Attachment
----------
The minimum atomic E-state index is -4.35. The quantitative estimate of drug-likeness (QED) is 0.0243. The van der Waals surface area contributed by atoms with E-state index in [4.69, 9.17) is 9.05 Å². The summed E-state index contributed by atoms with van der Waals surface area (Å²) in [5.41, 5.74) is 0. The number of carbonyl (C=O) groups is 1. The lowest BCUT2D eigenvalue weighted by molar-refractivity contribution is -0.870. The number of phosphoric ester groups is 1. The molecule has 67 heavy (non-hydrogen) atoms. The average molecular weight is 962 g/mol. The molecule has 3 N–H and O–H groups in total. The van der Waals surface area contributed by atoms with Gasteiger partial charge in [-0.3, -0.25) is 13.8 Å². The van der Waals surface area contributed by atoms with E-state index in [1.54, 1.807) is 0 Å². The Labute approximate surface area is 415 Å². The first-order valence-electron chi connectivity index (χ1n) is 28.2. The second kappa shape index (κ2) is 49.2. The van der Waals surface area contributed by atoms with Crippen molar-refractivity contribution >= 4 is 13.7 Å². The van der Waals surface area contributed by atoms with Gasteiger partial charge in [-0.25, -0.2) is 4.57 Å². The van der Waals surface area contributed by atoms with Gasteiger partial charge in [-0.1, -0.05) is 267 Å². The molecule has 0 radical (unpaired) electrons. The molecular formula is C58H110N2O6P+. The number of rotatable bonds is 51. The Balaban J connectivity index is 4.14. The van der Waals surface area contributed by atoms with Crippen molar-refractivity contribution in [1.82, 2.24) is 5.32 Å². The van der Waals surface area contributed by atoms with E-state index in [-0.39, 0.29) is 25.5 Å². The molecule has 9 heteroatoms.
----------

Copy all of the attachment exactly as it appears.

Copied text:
The minimum atomic E-state index is -4.35. The quantitative estimate of drug-likeness (QED) is 0.0243. The van der Waals surface area contributed by atoms with E-state index in [4.69, 9.17) is 9.05 Å². The summed E-state index contributed by atoms with van der Waals surface area (Å²) in [5.41, 5.74) is 0. The number of carbonyl (C=O) groups is 1. The lowest BCUT2D eigenvalue weighted by molar-refractivity contribution is -0.870. The number of phosphoric ester groups is 1. The molecule has 67 heavy (non-hydrogen) atoms. The average molecular weight is 962 g/mol. The molecule has 3 N–H and O–H groups in total. The van der Waals surface area contributed by atoms with Gasteiger partial charge in [-0.3, -0.25) is 13.8 Å². The van der Waals surface area contributed by atoms with E-state index in [1.54, 1.807) is 0 Å². The Labute approximate surface area is 415 Å². The first-order valence-electron chi connectivity index (χ1n) is 28.2. The second kappa shape index (κ2) is 49.2. The van der Waals surface area contributed by atoms with Crippen molar-refractivity contribution >= 4 is 13.7 Å². The van der Waals surface area contributed by atoms with Gasteiger partial charge in [-0.25, -0.2) is 4.57 Å². The van der Waals surface area contributed by atoms with Gasteiger partial charge in [-0.1, -0.05) is 267 Å². The molecule has 0 radical (unpaired) electrons. The molecular formula is C58H110N2O6P+. The number of rotatable bonds is 51. The Balaban J connectivity index is 4.14. The van der Waals surface area contributed by atoms with Crippen molar-refractivity contribution in [1.82, 2.24) is 5.32 Å². The van der Waals surface area contributed by atoms with E-state index in [-0.39, 0.29) is 25.5 Å². The molecule has 9 heteroatoms.